The Germans were able to beat Switzerland with a score of 2.5-1.5, Daniel Fridman needed a lot of luck to win against Sebastian Bogner and the other three games ended in a draw, but they were not peaceful ones. Just have a look at this crazy game between the talented 18-year-old Dennis Wagner and the chess historian Richard Forster.

[Event "20th European Teams"] [Site "Reykjavik ISL"] [Date "2015.11.13"] [Round "1.4"] [White "Forster, Richard"] [Black "Wagner, Dennis"] [Result "1/2-1/2"] [ECO "A01"] [WhiteElo "2459"] [BlackElo "2575"] [Annotator "Sagar Shah"] [PlyCount "91"] [EventDate "2015.11.13"] [WhiteTeam "Switzerland"] [BlackTeam "Germany"] [WhiteTeamCountry "SUI"] [BlackTeamCountry "GER"] 1. b3 {When facing a young and ambitious opponent who studies openings in great depth, it seems like a good choice by Forster to go for 1.b3.} e5 2. Bb2 Nc6 3. e3 Nf6 4. Bb5 Bd6 5. Ne2 a6 6. Bxc6 dxc6 7. d3 Qe7 8. e4 Be6 9. O-O O-O-O $5 {Combative play by Wagner. It would have been normal to just 0-0.} 10. Nd2 h5 11. b4 h4 12. a4 Nh5 (12... h3 $1 {was the faster way to reach the gates of White's castle.} 13. g3 Bxb4 14. Bxe5 Bg4 {With superior co-ordination, although the game is still by no means over.}) 13. b5 $1 {Good or bad, lines have to be opened!} cxb5 14. axb5 axb5 15. Ra5 c6 {Black has won a pawn and is objectively better. But in a practical game White has good chances as there are open lines leading to the black king.} 16. Qa1 f6 17. d4 Bb4 18. Ba3 $1 Kc7 19. d5 {Richard mixes up things in the position. Apart from the wierd pin on the b4 bishop, now the d5 pawn has moved ahead to sacrifice itself in order to open lines.} Bg4 20. Nc3 Bxa3 (20... Nf4 $5 {is clearly better for Black but difficult to understand why. Black now threatens moves like Qc5 with a threat of taking on c3 and then a fork on e2 could be a real possibility. In general the kinght is really well placed on f4.}) 21. Rxa3 (21. Qxa3 Qxa3 22. Rxa3 b4 $19) 21... Bd7 $2 (21... b4 $2 {Now this doesn't work due to} 22. Ra7 $1 bxc3 23. Rxb7+ $1 Kxb7 24. Rb1+ Kc7 25. Qa7+ Kd6 26. Nc4#) ( 21... Nf4 {was required as after} 22. Ra7 Qc5 23. Qa5+ Qb6 24. Qa2 Qc5 {the game ends in a draw.}) 22. Ra7 $1 Rb8 (22... Qc5 23. Qa5+ Qb6 {no longer works due to} 24. d6+ $1 {and now you see why retreating the bishop to d7 was bad!}) 23. Qa5+ Kc8 24. dxc6 (24. Na4 $1 {was the finishing stroke.} bxa4 25. Nc4 $1 Bg4 26. d6 Qf7 27. Nb6+ Kd8 28. Ra8 $18) 24... Bxc6 25. Nxb5 Qd8 $1 {Good defence.} 26. Qc3 Nf4 27. Re1 Kd7 28. Qb3 Qb6 (28... Ke7 {was better but its not so easy to keep your cool in such wild positions.}) 29. Qf7+ $1 Kd8 30. Qxg7 Re8 31. Qxf6+ Kd7 {It's almost a miracle that Black survived this. He is unconditionally lost.} 32. Nc4 $1 Qxb5 33. Rd1+ $1 Kc7 34. Qf7+ $1 Bd7 35. Nd6 (35. Ra5 {was faster as after} Qc6 36. Rc5 $18 {the queen is lost or the king is mated.}) 35... Nh3+ 36. Kh1 Qe2 37. Nxe8+ Kb6 38. Qb3+ (38. Rd6+ Kxa7 39. Qa2+ $18) 38... Bb5 39. Raa1 $2 (39. Rxb7+ Rxb7 40. Qe6+ Bc6 (40... Ka7 41. Ra1+ Ba6 42. Qxh3 $18 {was still winning.}) 41. Rb1+ Ka7 42. Ra1+ Kb6 43. Qb3+ Bb5 44. gxh3 $18) 39... Nxf2+ 40. Kg1 Nxd1 {Now White will do well to take a perpetual check.} 41. Qe6+ Bc6 42. Rb1+ Ka7 43. Ra1+ Kb6 44. Rb1+ Ka7 45. Ra1+ Kb6 46. Rb1+ {A very interesting game. This analysis by no means shows all the possibilities for both sides. There were just too many. It just gives you an idea of how crazy a game of chess can be!} 1/2-1/2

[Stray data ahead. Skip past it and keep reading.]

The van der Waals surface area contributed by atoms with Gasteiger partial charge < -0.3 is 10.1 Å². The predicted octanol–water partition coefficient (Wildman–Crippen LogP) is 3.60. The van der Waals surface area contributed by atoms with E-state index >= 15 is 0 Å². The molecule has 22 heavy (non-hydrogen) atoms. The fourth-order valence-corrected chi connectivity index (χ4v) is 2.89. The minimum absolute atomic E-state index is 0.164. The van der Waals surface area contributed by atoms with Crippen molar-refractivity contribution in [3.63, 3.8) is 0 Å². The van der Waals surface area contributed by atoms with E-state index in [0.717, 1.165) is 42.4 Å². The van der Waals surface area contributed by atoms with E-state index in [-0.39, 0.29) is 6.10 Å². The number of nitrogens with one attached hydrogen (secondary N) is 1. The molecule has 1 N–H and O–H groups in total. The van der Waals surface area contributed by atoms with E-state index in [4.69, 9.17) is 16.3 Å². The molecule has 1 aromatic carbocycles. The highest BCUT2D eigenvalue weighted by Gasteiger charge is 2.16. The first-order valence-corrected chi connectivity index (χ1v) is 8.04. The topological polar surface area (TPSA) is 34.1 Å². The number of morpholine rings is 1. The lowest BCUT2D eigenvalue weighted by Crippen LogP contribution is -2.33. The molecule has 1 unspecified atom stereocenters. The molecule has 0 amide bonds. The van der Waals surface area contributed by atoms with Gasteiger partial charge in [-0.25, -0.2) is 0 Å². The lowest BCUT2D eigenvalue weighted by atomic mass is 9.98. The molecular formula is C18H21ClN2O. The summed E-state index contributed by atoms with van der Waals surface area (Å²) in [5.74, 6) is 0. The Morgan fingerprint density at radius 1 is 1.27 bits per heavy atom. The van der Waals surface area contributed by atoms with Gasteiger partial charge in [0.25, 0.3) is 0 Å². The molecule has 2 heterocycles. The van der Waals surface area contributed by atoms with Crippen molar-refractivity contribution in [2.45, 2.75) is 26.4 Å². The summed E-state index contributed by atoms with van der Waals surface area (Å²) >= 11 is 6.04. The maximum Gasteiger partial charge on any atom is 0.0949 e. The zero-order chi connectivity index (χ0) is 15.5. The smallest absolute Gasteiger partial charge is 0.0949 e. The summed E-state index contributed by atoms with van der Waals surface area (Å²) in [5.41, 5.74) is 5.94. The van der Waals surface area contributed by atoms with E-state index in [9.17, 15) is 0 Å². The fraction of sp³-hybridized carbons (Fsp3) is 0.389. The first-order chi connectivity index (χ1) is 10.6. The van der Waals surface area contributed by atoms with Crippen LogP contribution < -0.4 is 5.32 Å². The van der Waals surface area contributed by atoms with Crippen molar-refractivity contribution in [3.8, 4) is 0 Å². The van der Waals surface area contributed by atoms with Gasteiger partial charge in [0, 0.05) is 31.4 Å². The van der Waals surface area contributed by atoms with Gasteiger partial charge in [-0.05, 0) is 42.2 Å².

One of Germany’s brightest talents: GM Dennis Wagner